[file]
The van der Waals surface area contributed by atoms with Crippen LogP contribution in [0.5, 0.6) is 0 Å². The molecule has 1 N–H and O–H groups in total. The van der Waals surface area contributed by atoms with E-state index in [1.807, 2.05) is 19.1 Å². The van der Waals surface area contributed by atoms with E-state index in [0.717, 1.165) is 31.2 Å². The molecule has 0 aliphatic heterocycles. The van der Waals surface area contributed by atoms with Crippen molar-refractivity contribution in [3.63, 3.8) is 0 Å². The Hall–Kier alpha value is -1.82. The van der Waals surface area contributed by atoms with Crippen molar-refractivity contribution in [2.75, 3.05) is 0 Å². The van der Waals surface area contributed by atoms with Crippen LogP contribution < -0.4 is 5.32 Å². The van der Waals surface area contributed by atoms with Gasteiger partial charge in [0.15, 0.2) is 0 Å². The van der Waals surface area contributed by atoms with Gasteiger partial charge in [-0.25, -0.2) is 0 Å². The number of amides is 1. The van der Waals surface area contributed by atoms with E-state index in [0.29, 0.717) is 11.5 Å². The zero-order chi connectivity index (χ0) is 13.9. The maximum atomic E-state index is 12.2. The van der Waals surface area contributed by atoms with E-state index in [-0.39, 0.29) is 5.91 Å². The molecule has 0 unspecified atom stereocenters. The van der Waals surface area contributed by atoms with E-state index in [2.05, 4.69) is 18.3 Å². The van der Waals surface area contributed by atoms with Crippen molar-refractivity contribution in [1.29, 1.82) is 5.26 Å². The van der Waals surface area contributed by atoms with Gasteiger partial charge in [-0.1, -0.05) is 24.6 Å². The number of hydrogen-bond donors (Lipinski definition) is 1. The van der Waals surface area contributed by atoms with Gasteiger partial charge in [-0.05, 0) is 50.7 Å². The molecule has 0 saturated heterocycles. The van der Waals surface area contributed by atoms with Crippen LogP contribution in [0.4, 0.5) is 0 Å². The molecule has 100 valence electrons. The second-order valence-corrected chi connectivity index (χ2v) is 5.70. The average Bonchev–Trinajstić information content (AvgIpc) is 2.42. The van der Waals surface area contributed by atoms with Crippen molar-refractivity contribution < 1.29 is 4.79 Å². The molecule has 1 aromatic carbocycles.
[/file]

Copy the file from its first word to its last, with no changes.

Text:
The van der Waals surface area contributed by atoms with Crippen LogP contribution in [0.5, 0.6) is 0 Å². The molecule has 1 N–H and O–H groups in total. The van der Waals surface area contributed by atoms with E-state index in [1.807, 2.05) is 19.1 Å². The van der Waals surface area contributed by atoms with E-state index in [0.717, 1.165) is 31.2 Å². The molecule has 0 aliphatic heterocycles. The van der Waals surface area contributed by atoms with Crippen molar-refractivity contribution in [3.63, 3.8) is 0 Å². The Hall–Kier alpha value is -1.82. The van der Waals surface area contributed by atoms with Crippen molar-refractivity contribution in [2.75, 3.05) is 0 Å². The van der Waals surface area contributed by atoms with Crippen LogP contribution < -0.4 is 5.32 Å². The van der Waals surface area contributed by atoms with Gasteiger partial charge in [0.15, 0.2) is 0 Å². The van der Waals surface area contributed by atoms with Gasteiger partial charge in [-0.25, -0.2) is 0 Å². The number of amides is 1. The van der Waals surface area contributed by atoms with E-state index in [0.29, 0.717) is 11.5 Å². The zero-order chi connectivity index (χ0) is 13.9. The maximum atomic E-state index is 12.2. The van der Waals surface area contributed by atoms with E-state index in [-0.39, 0.29) is 5.91 Å². The molecule has 0 unspecified atom stereocenters. The van der Waals surface area contributed by atoms with E-state index in [2.05, 4.69) is 18.3 Å². The van der Waals surface area contributed by atoms with Crippen molar-refractivity contribution in [1.29, 1.82) is 5.26 Å². The van der Waals surface area contributed by atoms with Gasteiger partial charge in [-0.1, -0.05) is 24.6 Å². The number of hydrogen-bond donors (Lipinski definition) is 1. The van der Waals surface area contributed by atoms with Gasteiger partial charge in [-0.05, 0) is 50.7 Å². The molecule has 0 saturated heterocycles. The van der Waals surface area contributed by atoms with Crippen LogP contribution in [0.4, 0.5) is 0 Å². The molecule has 100 valence electrons. The second-order valence-corrected chi connectivity index (χ2v) is 5.70. The average Bonchev–Trinajstić information content (AvgIpc) is 2.42. The van der Waals surface area contributed by atoms with Crippen molar-refractivity contribution < 1.29 is 4.79 Å². The molecule has 1 aromatic carbocycles.